Born August 2, 1919
Probably from Hyattsville, Md.
Mrs. Helen Hawk (daughter) (Information from biographical profile at Registry of National WW II Memorial)
MACR 10886, P-51C 42-106910 Luftgaukommando Report J 2624
Mount Bethel United Methodist Church Cemetery, Crimora, Virginia

The Tiger’s Cousin: Major Sylvan Feld

Ironically, in light of the ready availability of information and photographs concerning the military service of William Lyons, there is relatively – far, if not vastly – less known about his cousin, the man who served as the inspiration for Bill’s military service: Major Sylvan “Sid” Feld.

Among American pilots who flew the famous Spitfire fighter plane while specifically serving in the United States Army Air Force, “Sid” Feld attained the highest number of kills (nine) against German aircraft.

As recounted by Bill in the West Point Center for Oral History video (from 14:00 – 15:00), along with Bill’s innate interest in aviation, his parallel inspiration to become a fighter pilot was his cousin Sylvan Feld, who was born in Woodhaven, Queens, on August 20, 1918.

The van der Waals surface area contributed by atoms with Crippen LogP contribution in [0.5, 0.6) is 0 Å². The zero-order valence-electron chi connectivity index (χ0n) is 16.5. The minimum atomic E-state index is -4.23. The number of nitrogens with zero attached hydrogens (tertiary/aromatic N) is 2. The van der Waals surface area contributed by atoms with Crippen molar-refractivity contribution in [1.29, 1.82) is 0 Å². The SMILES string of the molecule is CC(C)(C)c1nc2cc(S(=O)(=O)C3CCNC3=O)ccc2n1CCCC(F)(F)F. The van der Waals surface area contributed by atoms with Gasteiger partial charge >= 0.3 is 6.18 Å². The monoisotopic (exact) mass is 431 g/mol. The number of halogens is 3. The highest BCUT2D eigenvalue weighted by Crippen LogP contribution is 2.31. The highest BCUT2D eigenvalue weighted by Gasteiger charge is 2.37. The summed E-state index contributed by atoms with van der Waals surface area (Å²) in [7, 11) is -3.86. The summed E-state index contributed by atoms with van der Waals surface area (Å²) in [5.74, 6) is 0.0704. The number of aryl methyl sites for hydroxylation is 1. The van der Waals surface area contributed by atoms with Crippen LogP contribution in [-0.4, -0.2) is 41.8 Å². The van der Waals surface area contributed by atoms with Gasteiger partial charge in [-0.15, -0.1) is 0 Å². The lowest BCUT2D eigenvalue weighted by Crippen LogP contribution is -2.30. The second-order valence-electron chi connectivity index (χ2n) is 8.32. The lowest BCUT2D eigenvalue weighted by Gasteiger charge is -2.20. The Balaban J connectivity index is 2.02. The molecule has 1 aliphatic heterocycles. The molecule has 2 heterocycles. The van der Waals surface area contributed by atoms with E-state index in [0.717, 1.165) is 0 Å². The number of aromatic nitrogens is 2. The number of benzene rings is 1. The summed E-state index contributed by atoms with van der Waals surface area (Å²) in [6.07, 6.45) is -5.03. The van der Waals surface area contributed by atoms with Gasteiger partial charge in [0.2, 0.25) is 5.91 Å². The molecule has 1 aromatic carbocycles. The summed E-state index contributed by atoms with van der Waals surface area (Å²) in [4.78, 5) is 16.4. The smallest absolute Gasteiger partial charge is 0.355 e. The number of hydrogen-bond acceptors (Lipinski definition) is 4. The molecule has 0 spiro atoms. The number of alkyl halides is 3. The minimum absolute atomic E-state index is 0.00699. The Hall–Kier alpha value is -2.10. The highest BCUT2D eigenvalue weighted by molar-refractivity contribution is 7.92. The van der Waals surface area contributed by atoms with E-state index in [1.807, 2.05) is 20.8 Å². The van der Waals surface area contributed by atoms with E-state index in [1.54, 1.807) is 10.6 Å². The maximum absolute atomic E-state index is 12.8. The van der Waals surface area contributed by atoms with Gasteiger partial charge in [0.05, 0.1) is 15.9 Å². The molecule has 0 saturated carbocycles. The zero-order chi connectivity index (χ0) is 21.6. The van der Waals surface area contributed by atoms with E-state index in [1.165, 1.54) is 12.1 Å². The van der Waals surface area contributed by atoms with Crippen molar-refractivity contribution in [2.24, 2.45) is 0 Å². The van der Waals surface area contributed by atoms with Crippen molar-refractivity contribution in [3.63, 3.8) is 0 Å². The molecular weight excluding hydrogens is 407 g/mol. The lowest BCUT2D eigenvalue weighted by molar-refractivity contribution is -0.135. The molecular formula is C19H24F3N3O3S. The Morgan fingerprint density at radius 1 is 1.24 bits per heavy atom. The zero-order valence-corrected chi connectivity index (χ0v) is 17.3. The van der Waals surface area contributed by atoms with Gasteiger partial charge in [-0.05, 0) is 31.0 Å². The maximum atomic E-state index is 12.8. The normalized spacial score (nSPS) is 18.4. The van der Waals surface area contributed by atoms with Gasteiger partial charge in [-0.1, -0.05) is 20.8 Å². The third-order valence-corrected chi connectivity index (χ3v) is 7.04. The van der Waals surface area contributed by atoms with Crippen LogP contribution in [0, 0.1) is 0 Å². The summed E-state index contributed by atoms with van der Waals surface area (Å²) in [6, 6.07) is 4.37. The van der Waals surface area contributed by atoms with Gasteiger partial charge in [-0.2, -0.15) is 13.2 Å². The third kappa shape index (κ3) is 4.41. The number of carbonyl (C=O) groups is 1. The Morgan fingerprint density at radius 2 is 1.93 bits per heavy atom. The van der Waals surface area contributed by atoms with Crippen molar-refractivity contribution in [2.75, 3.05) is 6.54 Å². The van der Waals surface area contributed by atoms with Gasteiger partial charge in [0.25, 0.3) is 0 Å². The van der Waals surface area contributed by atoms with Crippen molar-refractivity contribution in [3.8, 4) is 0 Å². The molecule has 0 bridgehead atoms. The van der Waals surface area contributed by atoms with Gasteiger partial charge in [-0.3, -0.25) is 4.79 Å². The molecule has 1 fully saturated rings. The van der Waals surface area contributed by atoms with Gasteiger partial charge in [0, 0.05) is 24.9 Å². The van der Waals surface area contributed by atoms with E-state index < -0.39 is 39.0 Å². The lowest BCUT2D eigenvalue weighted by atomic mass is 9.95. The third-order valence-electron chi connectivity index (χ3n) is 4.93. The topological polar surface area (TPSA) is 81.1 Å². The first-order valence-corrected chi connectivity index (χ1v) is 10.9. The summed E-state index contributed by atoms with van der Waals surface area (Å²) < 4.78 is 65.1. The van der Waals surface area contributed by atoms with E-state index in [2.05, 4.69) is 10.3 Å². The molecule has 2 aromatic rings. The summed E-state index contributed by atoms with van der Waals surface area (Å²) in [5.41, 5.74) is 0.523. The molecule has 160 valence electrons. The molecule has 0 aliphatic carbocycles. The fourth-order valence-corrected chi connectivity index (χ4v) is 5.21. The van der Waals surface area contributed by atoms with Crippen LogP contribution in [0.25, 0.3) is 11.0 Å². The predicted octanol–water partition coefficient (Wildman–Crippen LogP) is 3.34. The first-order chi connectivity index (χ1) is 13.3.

Bill’s first cousin on his mother’s side, Sylvan’s family originated in Bayshore, Long Island, where Sylvan’s father Nathan worked as a driver for Bill’s grandfather, in the dairy business. Nathan subsequently worked in lumber and construction, where he and Bill’s father Immanuel became “more or less partners” until Immanuel decided to work at Wall Street. Nathan moved to Lynn, Massachusetts in mid-thirties or late thirties, where he opened a dairy.

Remembering Sylvan from his childhood in the (then) very rural area of Bayshore, Bill viewed himself as a “little kid” who Sylvan, along with Sylvan’s older brother “Herbie” (Monroe Herbert) and their older sister Evelyn, “sort of took care of me. Babysat for me.“

However, Bill didn’t actually see Sylvan after the age of six or seven. (1930 – 1931) “There was the one letter that he wrote me… He was just advising me that I’d really like to be a pilot. He said if you’re going to be in the service, then you’ve got to be an officer, and a pilot, because it’s a terrific life. The idea was that it was a good life, and a worthwhile one.”

Towards the end of Bill’s teens, while he was working at the Sperry Gyroscope, Sylvan was flying in North Africa. “I remember a letter from him in which he heard that I was interested in becoming a pilot. He encouraged me. He said there was one great job in the service, and since I was eventually going to go into the service, he just assumed that I would be a pilot.”